At the November Executive Meeting some difficult decisions had to be taken on the most strategic approach to taking forward the ambitious Active Travel Programme.  In part this was a consequence of seeking to provide quality permanent routes along corridors which had originally been identified as possible short term covid recovery measures.  Having completely reviewed scoping documents and priorities in February this year, the outcome of high level feasibility work suggested £36m worth of programme with an available budget of £2.1m, alongside the additional £1.4m Transforming Cities funding for Tadcaster Rd (which will be going ahead in 2023).  In addition to small schemes such as Navigation Rd which is now in place, the package moving forward to delivery will be schemes that have progressed as funding is secured.  On this basis the Crossing from St George’s Field over the inner ring road and the ‘missing link’ on the university routes can progress but larger projects need to secure further funding before they can be delivered.

As Active Travel England become established with their HQ in York it is very much expected that they will be able to support City of York as a ‘test bed’ for solutions that provide quality walking and cycling routes in a compact historic city like York.  I am keen to work closely with them to adopt the best approach to develop a long term plan that will build on our Local Cycling and Walking Infrastructure Plan to be adopted next year.  As an example of the sort of improvements that are possible with some imagination, I would point to the recently completed Barbican Rd Traffic Signal Renewal work, where new pedestrian and cycle crossings have been incorporated, a left turn cycle lane created and advance stop  box and green signal phase for cycles approaching Walmgate from Barbican Rd.  This has transformed an area which was previously extremely hostile for cyclists, while also improving provision for pedestrians.  Depending on the outcome of consultation, similar changes could soon be made on Hospital Fields Rd to join up the off road university cycle/ pedestrian route through the Barracks site to the riverside paths and Millennium Bridge.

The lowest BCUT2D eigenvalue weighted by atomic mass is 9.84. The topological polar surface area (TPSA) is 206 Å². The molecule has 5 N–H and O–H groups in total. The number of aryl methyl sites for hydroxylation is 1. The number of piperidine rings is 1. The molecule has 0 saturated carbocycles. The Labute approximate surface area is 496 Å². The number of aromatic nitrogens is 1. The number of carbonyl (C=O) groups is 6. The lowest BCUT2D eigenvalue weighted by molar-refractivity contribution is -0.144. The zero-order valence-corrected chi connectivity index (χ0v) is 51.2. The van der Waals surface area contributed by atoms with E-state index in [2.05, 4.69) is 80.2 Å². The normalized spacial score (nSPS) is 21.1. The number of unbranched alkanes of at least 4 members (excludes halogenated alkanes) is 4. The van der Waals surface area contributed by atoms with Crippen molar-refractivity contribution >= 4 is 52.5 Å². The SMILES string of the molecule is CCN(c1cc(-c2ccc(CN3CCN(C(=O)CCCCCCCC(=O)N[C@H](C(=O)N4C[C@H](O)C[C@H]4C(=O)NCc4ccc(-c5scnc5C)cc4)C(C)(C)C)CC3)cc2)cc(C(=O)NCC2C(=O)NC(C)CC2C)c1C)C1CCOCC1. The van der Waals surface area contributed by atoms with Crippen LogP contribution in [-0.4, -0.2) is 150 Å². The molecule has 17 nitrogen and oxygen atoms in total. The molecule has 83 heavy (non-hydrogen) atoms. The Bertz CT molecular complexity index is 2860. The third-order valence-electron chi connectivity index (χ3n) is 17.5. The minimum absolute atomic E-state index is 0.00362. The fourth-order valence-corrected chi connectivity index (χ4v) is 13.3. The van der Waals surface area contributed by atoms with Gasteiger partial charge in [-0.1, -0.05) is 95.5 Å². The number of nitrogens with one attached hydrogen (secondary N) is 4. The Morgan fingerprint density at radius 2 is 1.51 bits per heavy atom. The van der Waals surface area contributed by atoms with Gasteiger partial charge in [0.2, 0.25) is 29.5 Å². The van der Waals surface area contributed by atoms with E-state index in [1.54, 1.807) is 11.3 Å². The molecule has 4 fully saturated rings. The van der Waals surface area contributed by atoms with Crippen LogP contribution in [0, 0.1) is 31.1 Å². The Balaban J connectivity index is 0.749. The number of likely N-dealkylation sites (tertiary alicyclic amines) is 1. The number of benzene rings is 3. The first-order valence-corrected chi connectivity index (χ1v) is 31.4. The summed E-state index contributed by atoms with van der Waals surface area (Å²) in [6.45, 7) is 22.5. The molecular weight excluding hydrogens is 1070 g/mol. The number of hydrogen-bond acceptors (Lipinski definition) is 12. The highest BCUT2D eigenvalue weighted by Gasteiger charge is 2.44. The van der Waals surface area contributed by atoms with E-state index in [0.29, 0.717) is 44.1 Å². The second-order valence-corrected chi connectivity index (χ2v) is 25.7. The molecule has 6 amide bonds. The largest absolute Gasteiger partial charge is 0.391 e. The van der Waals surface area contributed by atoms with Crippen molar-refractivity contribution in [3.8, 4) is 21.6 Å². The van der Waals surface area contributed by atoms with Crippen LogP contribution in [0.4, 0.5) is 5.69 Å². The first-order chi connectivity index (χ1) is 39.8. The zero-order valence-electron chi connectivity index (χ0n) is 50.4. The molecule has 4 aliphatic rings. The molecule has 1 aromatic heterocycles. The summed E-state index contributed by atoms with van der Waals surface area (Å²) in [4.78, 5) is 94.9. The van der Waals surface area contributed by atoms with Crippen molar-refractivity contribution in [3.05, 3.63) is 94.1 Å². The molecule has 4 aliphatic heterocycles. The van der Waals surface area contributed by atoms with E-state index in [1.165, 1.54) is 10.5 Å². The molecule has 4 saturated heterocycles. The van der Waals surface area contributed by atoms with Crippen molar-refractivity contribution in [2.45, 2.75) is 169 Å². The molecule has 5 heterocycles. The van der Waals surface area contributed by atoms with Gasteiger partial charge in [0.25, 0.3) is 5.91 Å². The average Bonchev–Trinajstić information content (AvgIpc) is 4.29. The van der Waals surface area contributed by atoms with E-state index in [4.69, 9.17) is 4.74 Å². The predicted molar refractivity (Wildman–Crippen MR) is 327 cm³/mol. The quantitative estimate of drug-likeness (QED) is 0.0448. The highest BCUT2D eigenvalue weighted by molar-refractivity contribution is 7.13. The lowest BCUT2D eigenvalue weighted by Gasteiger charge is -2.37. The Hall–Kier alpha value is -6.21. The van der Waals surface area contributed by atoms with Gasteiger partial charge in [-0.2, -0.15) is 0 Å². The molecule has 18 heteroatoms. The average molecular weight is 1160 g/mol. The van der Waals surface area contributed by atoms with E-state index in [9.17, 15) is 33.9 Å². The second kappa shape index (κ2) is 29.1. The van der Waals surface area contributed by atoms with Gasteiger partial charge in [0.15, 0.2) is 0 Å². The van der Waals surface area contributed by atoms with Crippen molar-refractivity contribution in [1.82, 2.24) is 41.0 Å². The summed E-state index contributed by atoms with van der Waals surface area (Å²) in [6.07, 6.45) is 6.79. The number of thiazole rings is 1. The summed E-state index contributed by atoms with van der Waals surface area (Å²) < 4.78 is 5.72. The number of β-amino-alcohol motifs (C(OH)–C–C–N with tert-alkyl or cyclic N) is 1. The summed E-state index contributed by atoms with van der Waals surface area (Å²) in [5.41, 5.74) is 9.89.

At the same time further design work is being done to provide ‘people friendly’ environments outside some of our schools, starting with Ostman Rd (Carr Junior) and also Badger Hill and Clifton Green.  I would love to be able to address the challenges outside every school, but these are the ones who have worked with Sustrans and City of York Council in recent years to find workable solutions for their specific location and needs.


Climate Change


This year we experienced record summer temperatures following near record floods in February – all part of a pattern of more extreme weather which will get worse as our emissions continue to rise.  In 2019 York adopted a policy to follow scientists advice on the need to limit global temperature rise to 1.5degrees by 2030 and thus to aim for zero carbon by that date.  Our draft climate change strategy recognises that Transport (mostly from private cars) represents some 27% of our total emissions and unlike the other sources, has barely declined at all in the last decade. In order to meet our target, emissions from Transport would need to be cut by 71%.  While everyone is much more aware of the financial cost of energy to heat their homes compared to 12 months ago, switching from driving to other forms of transport is for most people something that could improve their health relatively easily.  Even finding ways to share car use, or use shared mobility options such as escooters, taxis and hire cars could cut costs and emissions. These will be a key focus for us to deliver our Transport Strategy, working with people on solutions that are right for their circumstances not ‘lecturing them’ on what they should be changing.  Even though we don’t yet have the government guidance on LTP4, our own commitments and what we know about national transport policy makes clear that active travel and public transport will be key elements that must be made more accessible, efficient and attractive in a very short space of time.